NCSAM Tip #9: Anonymity Online — Profile Management for Personal Safety

October 13, 2011 - 0 Comments

Social networking sites like Facebook are great tools for connecting with friends and keeping up-to-date with the good and bad things that are going on in your social circles. Unfortunately, the kind and amount of personal information that makes for great social networking can be used by people with bad intentions to cause real, physical harm. Sound far-fetched? After a referee made a controversial call in a baseball game, someone with his same name received threats meant for the ref. Today’s security awareness tip is about profile management: developing habits that help you to stay in control of the information that’s available about you online, to keep you safe in the real world.

You have probably already heard good tips from the news about profile management and not even known it at the time. Tips like “don’t post about your vacation until you get back” are simple ways to stay in control of how many people know when your house will be empty, or your belongings unprotected. This is the same kind of advice that my mom gave me when she was teaching me to answer the telephone, back when I was first old enough to be home alone: “Don’t tell callers that I’m not home; just say ‘Mom is unavailable; may I take a message?'”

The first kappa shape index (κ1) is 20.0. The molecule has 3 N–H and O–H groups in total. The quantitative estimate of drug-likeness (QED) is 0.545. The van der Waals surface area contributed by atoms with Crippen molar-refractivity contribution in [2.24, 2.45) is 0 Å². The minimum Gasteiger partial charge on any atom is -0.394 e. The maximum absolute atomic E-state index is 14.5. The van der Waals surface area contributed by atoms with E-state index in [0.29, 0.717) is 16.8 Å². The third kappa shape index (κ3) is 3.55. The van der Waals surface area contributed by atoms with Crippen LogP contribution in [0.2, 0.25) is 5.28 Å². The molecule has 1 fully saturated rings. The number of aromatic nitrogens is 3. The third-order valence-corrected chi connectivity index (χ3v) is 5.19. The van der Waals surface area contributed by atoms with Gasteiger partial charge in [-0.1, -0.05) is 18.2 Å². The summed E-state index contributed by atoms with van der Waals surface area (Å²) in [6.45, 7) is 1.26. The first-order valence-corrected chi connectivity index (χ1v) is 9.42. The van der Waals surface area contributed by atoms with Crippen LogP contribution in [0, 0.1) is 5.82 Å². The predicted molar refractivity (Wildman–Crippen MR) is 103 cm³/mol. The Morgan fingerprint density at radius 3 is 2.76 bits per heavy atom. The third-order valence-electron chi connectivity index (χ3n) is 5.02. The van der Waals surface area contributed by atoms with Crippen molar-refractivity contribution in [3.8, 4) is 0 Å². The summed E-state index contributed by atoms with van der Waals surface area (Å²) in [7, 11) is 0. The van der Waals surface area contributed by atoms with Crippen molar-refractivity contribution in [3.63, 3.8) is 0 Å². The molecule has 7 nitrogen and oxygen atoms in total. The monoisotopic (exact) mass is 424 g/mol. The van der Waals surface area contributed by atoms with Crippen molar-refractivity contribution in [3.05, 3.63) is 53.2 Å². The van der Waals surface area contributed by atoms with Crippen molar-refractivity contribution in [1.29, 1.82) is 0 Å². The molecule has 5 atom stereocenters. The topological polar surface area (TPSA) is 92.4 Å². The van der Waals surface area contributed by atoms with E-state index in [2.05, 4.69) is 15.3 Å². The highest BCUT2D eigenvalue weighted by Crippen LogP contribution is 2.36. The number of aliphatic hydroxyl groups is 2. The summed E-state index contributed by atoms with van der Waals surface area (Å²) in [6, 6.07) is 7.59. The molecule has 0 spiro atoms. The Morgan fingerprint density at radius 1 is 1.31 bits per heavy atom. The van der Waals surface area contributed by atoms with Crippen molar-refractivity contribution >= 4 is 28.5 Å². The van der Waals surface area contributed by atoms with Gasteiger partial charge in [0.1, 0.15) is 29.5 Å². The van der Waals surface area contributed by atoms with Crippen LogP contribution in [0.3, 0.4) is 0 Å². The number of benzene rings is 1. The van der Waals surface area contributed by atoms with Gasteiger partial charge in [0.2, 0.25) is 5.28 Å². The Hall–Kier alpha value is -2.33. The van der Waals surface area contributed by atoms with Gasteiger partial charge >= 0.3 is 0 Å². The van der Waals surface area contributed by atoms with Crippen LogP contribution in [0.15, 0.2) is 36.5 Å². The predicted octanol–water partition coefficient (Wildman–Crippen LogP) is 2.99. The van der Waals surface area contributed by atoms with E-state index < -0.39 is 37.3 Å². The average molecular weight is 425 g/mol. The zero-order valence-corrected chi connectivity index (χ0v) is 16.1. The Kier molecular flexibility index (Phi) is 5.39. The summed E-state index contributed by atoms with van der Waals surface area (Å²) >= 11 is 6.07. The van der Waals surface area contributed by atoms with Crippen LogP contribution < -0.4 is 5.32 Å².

The unfortunate thing about profile management is that it must be practiced in advance in order for it to be effective for the emergencies when you need it most. Here are some things you can think about doing now, or in the future, to lower your profile and hopefully avoid some unintended consequences:

  • Keep things separate: Don’t use your real name or address if you don’t have to; use different account names at different sites. Software password managers can help keep things straight, securely.
  • Be as general as you can be: Information stored on the Internet isn’t likely to go away, ever. Every time you’re more detailed than you need to be, you add another piece to the puzzle.
  • Know what you’re sharing: When you post photos or videos from your phone, GPS information might be included, and even a point-and-shoot camera adds information about itself to your pictures

We live in a society and an era when “always-on, always-connected” is becoming the norm. But at times, things that we do and say may need to be more private, more circumspect. Managing a low profile in advance can make it easier to reach out electronically if you want to seek help about sensitive topics; it can help you to avoid retribution for potentially unpopular opinions; or it can simply protect you from being harassed if you are mistaken for someone else.

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